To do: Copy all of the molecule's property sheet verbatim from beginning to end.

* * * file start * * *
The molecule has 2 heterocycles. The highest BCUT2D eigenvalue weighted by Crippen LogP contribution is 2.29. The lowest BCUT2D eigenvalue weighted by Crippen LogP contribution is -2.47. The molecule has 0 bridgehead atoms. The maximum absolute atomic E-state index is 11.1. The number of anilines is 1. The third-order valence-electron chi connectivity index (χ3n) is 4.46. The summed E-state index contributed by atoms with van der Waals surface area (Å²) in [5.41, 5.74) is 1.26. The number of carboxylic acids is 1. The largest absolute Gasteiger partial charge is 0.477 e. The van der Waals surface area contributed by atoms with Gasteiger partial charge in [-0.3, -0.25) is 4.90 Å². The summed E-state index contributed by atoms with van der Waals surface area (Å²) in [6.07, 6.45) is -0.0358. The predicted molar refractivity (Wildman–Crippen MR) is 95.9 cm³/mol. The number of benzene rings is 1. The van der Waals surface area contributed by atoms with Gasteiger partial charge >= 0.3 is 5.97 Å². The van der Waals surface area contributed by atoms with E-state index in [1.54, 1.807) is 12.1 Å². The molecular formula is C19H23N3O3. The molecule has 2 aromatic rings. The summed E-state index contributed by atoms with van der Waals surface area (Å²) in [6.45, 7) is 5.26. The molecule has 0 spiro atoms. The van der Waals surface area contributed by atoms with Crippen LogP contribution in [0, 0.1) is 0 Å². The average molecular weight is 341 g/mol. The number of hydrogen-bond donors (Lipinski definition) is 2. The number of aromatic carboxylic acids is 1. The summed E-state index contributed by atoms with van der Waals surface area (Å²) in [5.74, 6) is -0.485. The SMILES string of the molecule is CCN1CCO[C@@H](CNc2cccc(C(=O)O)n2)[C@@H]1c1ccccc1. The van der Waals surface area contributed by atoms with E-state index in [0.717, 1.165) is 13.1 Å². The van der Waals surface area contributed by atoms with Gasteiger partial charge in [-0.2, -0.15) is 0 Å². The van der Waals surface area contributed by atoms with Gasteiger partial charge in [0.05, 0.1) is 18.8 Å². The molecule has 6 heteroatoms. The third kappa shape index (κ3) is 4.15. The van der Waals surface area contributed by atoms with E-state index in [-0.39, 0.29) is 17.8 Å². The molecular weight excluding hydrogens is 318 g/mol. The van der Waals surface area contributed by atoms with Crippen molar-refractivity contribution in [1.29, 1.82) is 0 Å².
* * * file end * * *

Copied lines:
The molecule has 2 heterocycles. The highest BCUT2D eigenvalue weighted by Crippen LogP contribution is 2.29. The lowest BCUT2D eigenvalue weighted by Crippen LogP contribution is -2.47. The molecule has 0 bridgehead atoms. The maximum absolute atomic E-state index is 11.1. The number of anilines is 1. The third-order valence-electron chi connectivity index (χ3n) is 4.46. The summed E-state index contributed by atoms with van der Waals surface area (Å²) in [5.41, 5.74) is 1.26. The number of carboxylic acids is 1. The largest absolute Gasteiger partial charge is 0.477 e. The van der Waals surface area contributed by atoms with Gasteiger partial charge in [-0.3, -0.25) is 4.90 Å². The summed E-state index contributed by atoms with van der Waals surface area (Å²) in [6.07, 6.45) is -0.0358. The predicted molar refractivity (Wildman–Crippen MR) is 95.9 cm³/mol. The number of benzene rings is 1. The van der Waals surface area contributed by atoms with Gasteiger partial charge >= 0.3 is 5.97 Å². The van der Waals surface area contributed by atoms with E-state index in [1.54, 1.807) is 12.1 Å². The molecular formula is C19H23N3O3. The molecule has 2 aromatic rings. The summed E-state index contributed by atoms with van der Waals surface area (Å²) in [6.45, 7) is 5.26. The molecule has 0 spiro atoms. The van der Waals surface area contributed by atoms with Crippen LogP contribution in [0, 0.1) is 0 Å². The average molecular weight is 341 g/mol. The number of hydrogen-bond donors (Lipinski definition) is 2. The number of aromatic carboxylic acids is 1. The summed E-state index contributed by atoms with van der Waals surface area (Å²) in [5.74, 6) is -0.485. The SMILES string of the molecule is CCN1CCO[C@@H](CNc2cccc(C(=O)O)n2)[C@@H]1c1ccccc1. The van der Waals surface area contributed by atoms with E-state index in [0.717, 1.165) is 13.1 Å². The van der Waals surface area contributed by atoms with Gasteiger partial charge in [-0.2, -0.15) is 0 Å². The van der Waals surface area contributed by atoms with Gasteiger partial charge in [0.05, 0.1) is 18.8 Å². The molecule has 6 heteroatoms. The third kappa shape index (κ3) is 4.15. The van der Waals surface area contributed by atoms with E-state index in [-0.39, 0.29) is 17.8 Å². The molecular weight excluding hydrogens is 318 g/mol. The van der Waals surface area contributed by atoms with Crippen molar-refractivity contribution in [1.29, 1.82) is 0 Å².